Food for Friday — Braised Chicken with Garbanzos and Tomatoes

IMG_6933

My husband surprised me this week with a delicious dinner. Even better, it was a meal that I’d been craving for a few days: Braised chicken with Chickpeas and Tomatoes. Sometimes, that’s just how in sync we are. Truthfully, my husband is a really quick study and this is one of our family favorites that he watched me making once or twice and can now duplicate.

I think the reason we make this dish so often, besides the fact that it’s really tasty, is that it seems like you’ve slaved hours over it when in fact it is ready quickly enough for it to be a weeknight dinner (Sort of. Without a bit of planning ahead, it will take about an hour). You can make it ahead since it reheats perfectly and it freezes well, too.

If you want to give it a try, keep in mind that there’s a lot of flexibility with this recipe. You can try it the way that we like it best, as I’ve described below, but you can also really make it your own. If you wanted to say, add olives one night, or swap out the herbs for some chili powder go for it! In fact, if you have a fresh idea of a variation on this recipe, share it with us in the comments.

Sadly, I was too busy eating this yummy dinner to get better photos of it. I hope that the one snapshot I’ve shown here is enticing enough to convince you to give it a try.

Braised Chicken with Garbanzos, Tomatoes and Herbs
Serves 4-6

1 8oz can of garbanzo beans, (or roughly 1/2 a cup of dried beans, soaked overnight)
3-4 pounds of chicken parts (thighs, legs, breasts, or two small whole chickens, cut into parts)
salt and pepper
1/4 cup of olive oil
1 medium onion, diced
3 carrots, sliced
2 celery ribs, sliced
1-2 cloves of garlic, minced
2 tsp dried rosemary
2 tsp dried thyme
1 tsp dried sage
1 24 oz can tomatoes
1 cup red wine (optional)

If you’re using dried beans, soak them overnight and set aside. If you’re using canned, drain and set aside. Liberally season the chicken pieces with salt and pepper.

In a dutch oven or heavy ovenproof pot or enameled cast iron casserole, heat 1/4 cup of olive oil over medium-high heat and saute the chicken pieces on both sides until golden, only adding as many of the pieces in the pan at one time that can fit without crowding. I usually saute them in two batches. This will probably take about 3 or so minutes per side. If you’ve used enough oil, the chicken pieces should not stick. Try to resist the urge to move them around while cooking as this will reduce the browning. Transfer the batches of chicken to a plate and set aside.

Add the onions, carrots, and celery to the pan and cook until the onions are translucent and slightly softened, scraping up the brown bits as you go. Add the herbs, the tomatoes, the wine, the reserved garbanzo beans, the reserved chicken pieces and any accumulated juices to the pot. Bring to a boil and then reduce the heat to low. Simmer, uncovered for about 10 minutes until the sauce is slightly reduced, then cover and continue to simmer for another 20 minutes or until the chicken is cooked through and tender (about 30 minutes total). Remove from heat and allow to cool for 5 to 10 minutes before serving.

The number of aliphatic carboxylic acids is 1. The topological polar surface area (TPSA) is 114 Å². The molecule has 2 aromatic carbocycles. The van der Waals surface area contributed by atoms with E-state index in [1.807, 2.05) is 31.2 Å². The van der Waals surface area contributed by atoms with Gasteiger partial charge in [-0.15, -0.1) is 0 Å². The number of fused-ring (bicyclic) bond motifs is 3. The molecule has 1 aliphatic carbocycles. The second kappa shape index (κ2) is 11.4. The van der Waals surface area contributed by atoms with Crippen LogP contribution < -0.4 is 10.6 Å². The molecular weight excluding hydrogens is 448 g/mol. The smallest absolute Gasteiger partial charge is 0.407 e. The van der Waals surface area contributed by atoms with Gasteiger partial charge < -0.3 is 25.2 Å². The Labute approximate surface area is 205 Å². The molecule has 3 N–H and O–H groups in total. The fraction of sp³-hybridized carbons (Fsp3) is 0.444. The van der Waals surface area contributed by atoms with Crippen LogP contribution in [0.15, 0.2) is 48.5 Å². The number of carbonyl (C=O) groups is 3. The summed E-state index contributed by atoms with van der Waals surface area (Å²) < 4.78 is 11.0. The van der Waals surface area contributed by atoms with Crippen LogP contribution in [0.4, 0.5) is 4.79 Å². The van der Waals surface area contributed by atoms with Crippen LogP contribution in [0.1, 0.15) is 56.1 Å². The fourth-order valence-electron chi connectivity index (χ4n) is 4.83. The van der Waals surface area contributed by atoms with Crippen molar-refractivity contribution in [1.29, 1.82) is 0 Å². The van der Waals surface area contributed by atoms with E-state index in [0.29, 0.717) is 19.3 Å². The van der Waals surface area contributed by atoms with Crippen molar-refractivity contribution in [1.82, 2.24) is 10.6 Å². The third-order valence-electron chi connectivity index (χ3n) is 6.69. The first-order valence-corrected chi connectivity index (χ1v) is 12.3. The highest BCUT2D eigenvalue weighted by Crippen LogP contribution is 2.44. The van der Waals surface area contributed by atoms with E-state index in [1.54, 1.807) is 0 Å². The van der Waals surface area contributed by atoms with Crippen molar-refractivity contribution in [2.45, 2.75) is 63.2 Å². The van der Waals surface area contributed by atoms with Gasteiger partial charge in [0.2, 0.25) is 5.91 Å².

Serve with pasta, potatoes, spaghetti squash, or couscous.

Here are some alternatives you might consider:

Option #1: When we were at university still, we made the chicken like this (without the beans) with a much heavier sprinkling of fresh parsley, sage, rosemary, and thyme. We called is “Scarborough Fair Chicken”.

Option #2: If you saute the chicken and vegetables the night before, you can then add the chicken to the pot and hold these items in the refrigerator overnight. In the morning, add the herbs, the garlic, the wine, the tomatoes, and the chickpeas. Put the pot in the oven on a timer and have it set to bake at 350 F for about 40 minutes before you want to eat. When you’re home, you can uncover the pot for the last 15 minutes of cooking and keep an eye on the chicken for done-ness. If it’s ready before you are, don’t worry. Take it out of the oven and let it rest. It will stay nice and warm in the pot.

Option #3: Make the whole dish the night before and just reheat on the stove top or in the oven if you need dinner on the table in under 20 minutes.

Option #4: If you’re really in a hurry, just skip it and order pizza. (just kidding! But seriously, that’s what I’d do if it was one of those nights)

Comments

  1. says

    Looks like you guys are going to force me to learn how to cook for my wife….

    I'm sure she'd appreciate a Daddy creation that wasn't Eggo's or Grilled Cheese and Soup, LOL!!

    Chris @ Canadian Dad visiting from SASS

  2. Katrina Brady says

    I personally love chick peas, Making homemade hummus is a favorite. Chickpeas add great flavor and texture to salads too SASS

  3. says

    Oh this is a great recipe. I love Garbanza beans. I usually put them in my salad and I know you can make hummus with them. Other than that I really didn't know what to do with them. Thanks for the recipe–SASS

  4. says

    This meal looks fabulous. I am impressed your husband can make it too. I think I might bookmark this because I would like to make it myself sometime soon. Thx – SaSS

    Paula

  5. Dawn says

    Seems like a great winter dish … in a comfort food kind of way! One question, do the beans get mushy or do they need 30 minutes to cook through? Thanks for sharing!

  6. Tina F says

    This looks so yummy We grew up on something almost the same but it was done in a roasting pan in the oven..something my grandmother grew up on and make it for us all She would just before it was done make dumplings and throw them in for a bit til they were done Then we all ate Nice to see this and remember

  7. Anne Taylor says

    This recipe is so “us”. We very often make chick pea stews and curries. Thanks for the recipe!

Trackbacks

Leave a Reply

Your email address will not be published. Required fields are marked *